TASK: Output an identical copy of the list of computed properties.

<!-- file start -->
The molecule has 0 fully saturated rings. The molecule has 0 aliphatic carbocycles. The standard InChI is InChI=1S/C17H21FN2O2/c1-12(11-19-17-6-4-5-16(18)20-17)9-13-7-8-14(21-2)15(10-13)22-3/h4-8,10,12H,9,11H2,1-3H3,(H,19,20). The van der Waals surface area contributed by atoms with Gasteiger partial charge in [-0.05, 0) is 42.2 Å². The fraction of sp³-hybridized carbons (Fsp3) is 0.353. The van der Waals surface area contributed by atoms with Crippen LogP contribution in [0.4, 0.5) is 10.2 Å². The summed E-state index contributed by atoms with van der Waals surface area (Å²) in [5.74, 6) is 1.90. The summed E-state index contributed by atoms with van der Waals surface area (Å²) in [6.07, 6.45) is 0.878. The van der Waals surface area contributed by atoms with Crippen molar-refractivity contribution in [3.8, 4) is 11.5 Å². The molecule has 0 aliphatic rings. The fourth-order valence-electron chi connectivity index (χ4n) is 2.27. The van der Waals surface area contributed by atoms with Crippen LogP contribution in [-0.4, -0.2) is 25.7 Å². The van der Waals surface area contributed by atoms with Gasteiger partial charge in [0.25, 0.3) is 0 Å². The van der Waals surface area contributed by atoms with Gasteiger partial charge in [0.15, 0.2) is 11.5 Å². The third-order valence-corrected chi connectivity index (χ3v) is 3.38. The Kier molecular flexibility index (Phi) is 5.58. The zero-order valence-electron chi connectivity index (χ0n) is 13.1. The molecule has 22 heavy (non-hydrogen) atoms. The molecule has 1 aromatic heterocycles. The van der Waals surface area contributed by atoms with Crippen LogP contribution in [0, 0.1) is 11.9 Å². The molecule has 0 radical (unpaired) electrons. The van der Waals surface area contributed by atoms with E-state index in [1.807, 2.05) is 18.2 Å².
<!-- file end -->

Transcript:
The molecule has 0 fully saturated rings. The molecule has 0 aliphatic carbocycles. The standard InChI is InChI=1S/C17H21FN2O2/c1-12(11-19-17-6-4-5-16(18)20-17)9-13-7-8-14(21-2)15(10-13)22-3/h4-8,10,12H,9,11H2,1-3H3,(H,19,20). The van der Waals surface area contributed by atoms with Gasteiger partial charge in [-0.05, 0) is 42.2 Å². The fraction of sp³-hybridized carbons (Fsp3) is 0.353. The van der Waals surface area contributed by atoms with Crippen LogP contribution in [0.4, 0.5) is 10.2 Å². The summed E-state index contributed by atoms with van der Waals surface area (Å²) in [5.74, 6) is 1.90. The summed E-state index contributed by atoms with van der Waals surface area (Å²) in [6.07, 6.45) is 0.878. The van der Waals surface area contributed by atoms with Crippen molar-refractivity contribution in [3.8, 4) is 11.5 Å². The molecule has 0 aliphatic rings. The fourth-order valence-electron chi connectivity index (χ4n) is 2.27. The van der Waals surface area contributed by atoms with Crippen LogP contribution in [-0.4, -0.2) is 25.7 Å². The van der Waals surface area contributed by atoms with Gasteiger partial charge in [0.25, 0.3) is 0 Å². The van der Waals surface area contributed by atoms with Gasteiger partial charge in [0.15, 0.2) is 11.5 Å². The third-order valence-corrected chi connectivity index (χ3v) is 3.38. The Kier molecular flexibility index (Phi) is 5.58. The zero-order valence-electron chi connectivity index (χ0n) is 13.1. The molecule has 22 heavy (non-hydrogen) atoms. The molecule has 1 aromatic heterocycles. The van der Waals surface area contributed by atoms with Crippen LogP contribution in [0, 0.1) is 11.9 Å². The molecule has 0 radical (unpaired) electrons. The van der Waals surface area contributed by atoms with E-state index in [1.807, 2.05) is 18.2 Å².